|Description||Records of the Radiotherapy Department, previously the X-Ray Department, of St Bartholomew's Hospital, 1897-1995, comprising:|
Reports and correspondence relating to the reorganisations of the department, including arrangements for the continuation of the service during both Wars and the relocation of the unit to more spacious accommodation, 1917-1961;
Material relating to equipment and appliances, 1933-1987, notably: colour photographs of irradiated needles, eye plaques and radon seeds which were used to treat patients with malignant diseases, [1960s-1980s]; photographs, papers and printed material relating to the design, construction and work of the Mozelle Sassoon X-Ray Therapy Department, 1933-1956; booklet and programme for the inauguration ceremony for the 15 MeV linear accelerator, 1955;
Papers relating to the treatment of patients, namely: medical case notes of 217 female patients suffering from breast cancer, with photographs and X-rays, 1928-1938; volume of notes of the radium treatments given to patients with naevi, with X-rays, 1950-1952; correspondence relating to radiotherapy services for private and external patients, 1937-1961; statistics of the number of X-rays taken, 1936; X-ray photograph of the first renal calculus found at St Bartholomew's Hospital, 1897;
Material, mostly correspondence, relating to staff appointments and salaries, 1924-; prospectuses and syllabi relating to the Diploma of the Society of Radiographers and St Bartholomew's School of Radiography, [1947-1950]; typescript lists of student radiographers, 1950-1956; three sample departmental student records, 1953-1958;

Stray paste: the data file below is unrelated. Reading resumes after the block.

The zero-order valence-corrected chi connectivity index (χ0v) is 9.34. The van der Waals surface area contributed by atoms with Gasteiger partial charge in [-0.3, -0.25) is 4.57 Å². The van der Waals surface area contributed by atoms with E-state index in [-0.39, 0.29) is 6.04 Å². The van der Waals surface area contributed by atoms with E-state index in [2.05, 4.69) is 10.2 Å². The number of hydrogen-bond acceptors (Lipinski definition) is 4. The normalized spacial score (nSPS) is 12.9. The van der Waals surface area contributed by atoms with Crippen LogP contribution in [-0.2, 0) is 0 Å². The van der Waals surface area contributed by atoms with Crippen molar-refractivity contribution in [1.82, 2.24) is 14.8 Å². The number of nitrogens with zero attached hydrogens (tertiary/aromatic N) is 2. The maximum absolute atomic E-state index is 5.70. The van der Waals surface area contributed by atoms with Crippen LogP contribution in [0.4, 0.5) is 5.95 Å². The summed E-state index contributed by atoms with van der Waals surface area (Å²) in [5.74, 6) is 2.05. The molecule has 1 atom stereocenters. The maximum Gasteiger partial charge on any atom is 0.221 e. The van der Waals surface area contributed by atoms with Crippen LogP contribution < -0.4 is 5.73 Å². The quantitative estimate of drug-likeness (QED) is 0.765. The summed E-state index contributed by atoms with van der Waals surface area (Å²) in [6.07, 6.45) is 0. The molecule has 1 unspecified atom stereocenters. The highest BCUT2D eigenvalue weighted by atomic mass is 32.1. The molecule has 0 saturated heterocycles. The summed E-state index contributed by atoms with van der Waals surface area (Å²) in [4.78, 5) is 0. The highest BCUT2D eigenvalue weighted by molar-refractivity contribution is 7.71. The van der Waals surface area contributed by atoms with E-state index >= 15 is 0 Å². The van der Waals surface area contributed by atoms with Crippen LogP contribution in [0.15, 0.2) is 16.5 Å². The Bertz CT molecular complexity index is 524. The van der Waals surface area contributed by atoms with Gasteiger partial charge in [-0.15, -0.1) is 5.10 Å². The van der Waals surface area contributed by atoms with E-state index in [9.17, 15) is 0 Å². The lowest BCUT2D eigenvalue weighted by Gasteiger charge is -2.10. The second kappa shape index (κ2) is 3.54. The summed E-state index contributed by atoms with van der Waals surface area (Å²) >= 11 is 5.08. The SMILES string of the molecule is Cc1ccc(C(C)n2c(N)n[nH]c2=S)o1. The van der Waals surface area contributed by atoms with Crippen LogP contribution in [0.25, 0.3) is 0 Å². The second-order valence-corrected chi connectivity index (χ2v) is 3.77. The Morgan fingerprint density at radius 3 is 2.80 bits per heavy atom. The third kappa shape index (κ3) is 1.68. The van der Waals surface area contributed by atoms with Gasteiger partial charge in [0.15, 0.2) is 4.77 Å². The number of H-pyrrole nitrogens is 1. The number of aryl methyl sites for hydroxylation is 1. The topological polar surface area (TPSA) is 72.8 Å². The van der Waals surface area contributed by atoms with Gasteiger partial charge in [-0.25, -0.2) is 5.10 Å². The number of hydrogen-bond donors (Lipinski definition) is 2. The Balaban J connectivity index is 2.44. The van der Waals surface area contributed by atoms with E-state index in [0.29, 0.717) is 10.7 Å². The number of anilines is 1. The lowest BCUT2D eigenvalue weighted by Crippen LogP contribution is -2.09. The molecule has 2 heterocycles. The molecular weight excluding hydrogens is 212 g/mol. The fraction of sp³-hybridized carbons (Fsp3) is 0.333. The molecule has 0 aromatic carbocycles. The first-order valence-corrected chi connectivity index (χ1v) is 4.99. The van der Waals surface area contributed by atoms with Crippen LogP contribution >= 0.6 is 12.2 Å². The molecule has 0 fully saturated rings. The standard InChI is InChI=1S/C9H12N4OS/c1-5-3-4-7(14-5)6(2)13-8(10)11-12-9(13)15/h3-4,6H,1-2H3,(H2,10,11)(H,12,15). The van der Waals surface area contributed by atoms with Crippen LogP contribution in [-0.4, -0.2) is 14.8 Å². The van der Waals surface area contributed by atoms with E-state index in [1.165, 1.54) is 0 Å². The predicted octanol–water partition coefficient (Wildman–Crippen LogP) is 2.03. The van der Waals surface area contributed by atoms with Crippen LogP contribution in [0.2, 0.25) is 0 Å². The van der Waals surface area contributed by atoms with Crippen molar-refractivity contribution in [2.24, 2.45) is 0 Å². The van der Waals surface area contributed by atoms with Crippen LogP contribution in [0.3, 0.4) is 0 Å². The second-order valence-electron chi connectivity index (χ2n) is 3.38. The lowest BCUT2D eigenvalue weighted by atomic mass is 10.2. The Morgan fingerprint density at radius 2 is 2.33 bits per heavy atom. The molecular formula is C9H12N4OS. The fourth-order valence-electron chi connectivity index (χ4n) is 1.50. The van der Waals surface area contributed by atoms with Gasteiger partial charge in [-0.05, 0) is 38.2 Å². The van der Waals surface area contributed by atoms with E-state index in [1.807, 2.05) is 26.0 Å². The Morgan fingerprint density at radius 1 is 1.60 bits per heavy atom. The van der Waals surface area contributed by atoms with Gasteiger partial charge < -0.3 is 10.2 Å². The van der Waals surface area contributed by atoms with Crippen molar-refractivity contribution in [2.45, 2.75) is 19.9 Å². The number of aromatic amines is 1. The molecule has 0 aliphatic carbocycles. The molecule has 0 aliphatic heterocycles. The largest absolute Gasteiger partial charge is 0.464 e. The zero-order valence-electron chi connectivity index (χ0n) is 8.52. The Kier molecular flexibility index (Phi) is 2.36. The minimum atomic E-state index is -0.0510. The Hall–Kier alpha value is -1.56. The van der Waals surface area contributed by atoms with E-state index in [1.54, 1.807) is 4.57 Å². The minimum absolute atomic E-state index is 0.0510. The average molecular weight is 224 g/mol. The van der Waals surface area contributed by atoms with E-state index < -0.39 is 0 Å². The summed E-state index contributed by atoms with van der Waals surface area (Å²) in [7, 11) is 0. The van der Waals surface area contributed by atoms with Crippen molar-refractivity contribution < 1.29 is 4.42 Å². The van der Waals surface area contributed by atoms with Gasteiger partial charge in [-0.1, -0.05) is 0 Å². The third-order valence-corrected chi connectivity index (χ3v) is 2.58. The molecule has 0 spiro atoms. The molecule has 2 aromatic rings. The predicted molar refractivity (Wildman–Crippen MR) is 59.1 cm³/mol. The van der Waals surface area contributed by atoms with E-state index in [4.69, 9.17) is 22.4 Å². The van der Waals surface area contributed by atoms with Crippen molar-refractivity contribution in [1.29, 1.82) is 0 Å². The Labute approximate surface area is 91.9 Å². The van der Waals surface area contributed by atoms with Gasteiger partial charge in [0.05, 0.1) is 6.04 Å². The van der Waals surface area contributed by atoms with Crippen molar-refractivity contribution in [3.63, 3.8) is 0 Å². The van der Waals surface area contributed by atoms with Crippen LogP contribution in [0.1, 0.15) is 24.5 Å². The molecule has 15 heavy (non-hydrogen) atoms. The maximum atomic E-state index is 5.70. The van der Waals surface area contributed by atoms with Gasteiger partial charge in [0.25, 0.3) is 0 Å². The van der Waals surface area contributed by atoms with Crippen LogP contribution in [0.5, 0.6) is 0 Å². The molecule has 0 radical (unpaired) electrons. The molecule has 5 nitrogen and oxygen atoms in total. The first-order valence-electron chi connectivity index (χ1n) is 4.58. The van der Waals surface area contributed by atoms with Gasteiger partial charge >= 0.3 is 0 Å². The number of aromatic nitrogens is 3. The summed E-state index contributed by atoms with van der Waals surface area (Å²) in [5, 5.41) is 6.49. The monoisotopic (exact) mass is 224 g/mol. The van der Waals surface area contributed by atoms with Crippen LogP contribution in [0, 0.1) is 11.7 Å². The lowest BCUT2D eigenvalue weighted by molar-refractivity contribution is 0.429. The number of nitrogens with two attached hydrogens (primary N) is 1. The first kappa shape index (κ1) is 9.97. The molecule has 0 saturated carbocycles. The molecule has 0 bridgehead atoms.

Correspondence relating to the purchase and supply of radium, 1939-1961; five registers recording the internal issue and return of radium, 1925-1995; completed radium returns, 1938-1940;
Rules and regulations for the preparation of patients and the use of equipment, 1928-1940;
Published articles and offprints on radiology and radiotherapy subjects, written by staff of the X-Ray/Radiotherapy Department, 1936-1965.
|Administrative history||Wilhelm Conrad Roentgen's paper "On a new kind of rays" (Über eine neue Art von Strahlen), in which he detailed his discovery of a type of electromagnetic radiation now known as X-rays, had only been published in December 1895, but by early March 1896 members of the St Bartholomew's Hospital Photographic Society were attending a demonstration in the Electrical Department of this exciting new diagnostic tool. In April 1896 the Hospital approved the purchase of electrical apparatus to power its new Roentgen ray equipment. The first X-ray plant was installed in a small room near the Henry VIII Gate under the charge of Hugh Walsham who had been appointed Assistant Medical Officer to the Electrical Department in 1896. |
The X-Ray Department separated from the Electrical Department in 1912, with Walsham being appointed as head. X-ray and radium therapies had been introduced into clinical practice elsewhere as treatments to destroy malignant tumours, however at that time the work of the department was still mainly diagnostic as the small amount of radium which the Hospital possessed was inadequate for radiotherapeutic use. When Neville Samuel Finzi joined the department as its Chief Assistant in the spring of 1913 he donated his own radium stock and began treating cases of malignant disease in the Ear, Nose and Throat and Gynaecological Departments.